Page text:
I have 2 fireplaces which we rarely use and then only for atmosphere, as the are counter pruductive in a drafty house...all the warm air gets sucked up the chimney.

    13. #13
      Member Growler67's Avatar
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      The house I am currently renting has a Natural Gas furnace. Though I have it set to 60 to keep expenses down. I just wear more clothes when I get cold.

    14. #14
      Senior Member Steve M1911A1's Avatar
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      Here on our little island, the electricity occasionally gives up the ghost, usually in the middle of a cold snap or a snowstorm. When that happens, none of the usual home-heating mechanisms work, including pellet stoves, because they all rely on electricity for regulation.
      Up here, everybody's basic heat source is electricity, but, as one could infer from the previous paragraph, also everybody has at least one wood stove. We have two, and wood is our primary heat. We don't use our electric baseboard units at all.
      Our library stove is small, and handles things from 60 degrees (outside) down to about 40. It takes about four hours from no fire at all to getting even the back bedroom up to 70 degrees (inside).
      At 40 outside degrees, we switch to the big living room stove. That takes us down to about 35 (outside) and 70 (inside).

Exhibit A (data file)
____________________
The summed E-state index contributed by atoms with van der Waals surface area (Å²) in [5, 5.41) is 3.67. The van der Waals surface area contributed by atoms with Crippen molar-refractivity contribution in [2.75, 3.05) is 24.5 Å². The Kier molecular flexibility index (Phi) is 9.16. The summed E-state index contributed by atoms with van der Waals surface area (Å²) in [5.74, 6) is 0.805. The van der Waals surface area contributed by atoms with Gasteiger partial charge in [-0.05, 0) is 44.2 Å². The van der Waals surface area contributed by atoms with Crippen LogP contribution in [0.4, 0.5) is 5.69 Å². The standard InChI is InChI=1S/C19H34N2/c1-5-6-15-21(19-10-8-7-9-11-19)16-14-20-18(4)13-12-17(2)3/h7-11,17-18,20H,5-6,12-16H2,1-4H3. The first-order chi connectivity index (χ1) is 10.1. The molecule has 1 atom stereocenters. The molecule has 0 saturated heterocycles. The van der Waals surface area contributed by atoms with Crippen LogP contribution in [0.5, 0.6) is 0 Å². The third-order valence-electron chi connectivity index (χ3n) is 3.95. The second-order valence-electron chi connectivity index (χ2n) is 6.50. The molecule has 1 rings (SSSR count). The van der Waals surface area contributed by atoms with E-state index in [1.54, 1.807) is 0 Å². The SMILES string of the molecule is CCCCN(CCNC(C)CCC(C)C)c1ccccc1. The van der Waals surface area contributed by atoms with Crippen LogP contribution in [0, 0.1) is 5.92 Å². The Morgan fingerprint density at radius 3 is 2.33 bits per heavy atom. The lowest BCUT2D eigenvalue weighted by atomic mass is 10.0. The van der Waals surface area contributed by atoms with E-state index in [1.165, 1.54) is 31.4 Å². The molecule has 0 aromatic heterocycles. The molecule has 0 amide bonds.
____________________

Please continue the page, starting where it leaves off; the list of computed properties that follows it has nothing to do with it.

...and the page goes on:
Below 35, we use both stoves at once, and that handles things down to the 20s (which is as cold as it ever gets here, and not for long at that).
      We have 3/4 of an acre of wooded land, and we lose the occasional tree. That gives us at least a cord of wood, and sometimes as much as two. The rest we buy, delivered and stacked in our shed, at $115.00 per cord. We use between five and seven cords of wood a year.
      It sounds expensive, but it's about 2/3 the cost of electric heat, and it's a useful amount less than either oil or propane too.
      And wood heat is dry and toasty, up here in this wet climate. Much nicer than any other kind, we think.

    15. #15
      HGF Forum Moderator
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      delivered and stacked in our shed, at $115.00 per cord
      I wish it was that cheap around here. Closer to $200 if I were to have it delivered and stacked.

    16. #16
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      I'd love to rip out the useless fireplace we have an replace it with a useful wood stove. I just have no clue how we'd keep the kids away from it though.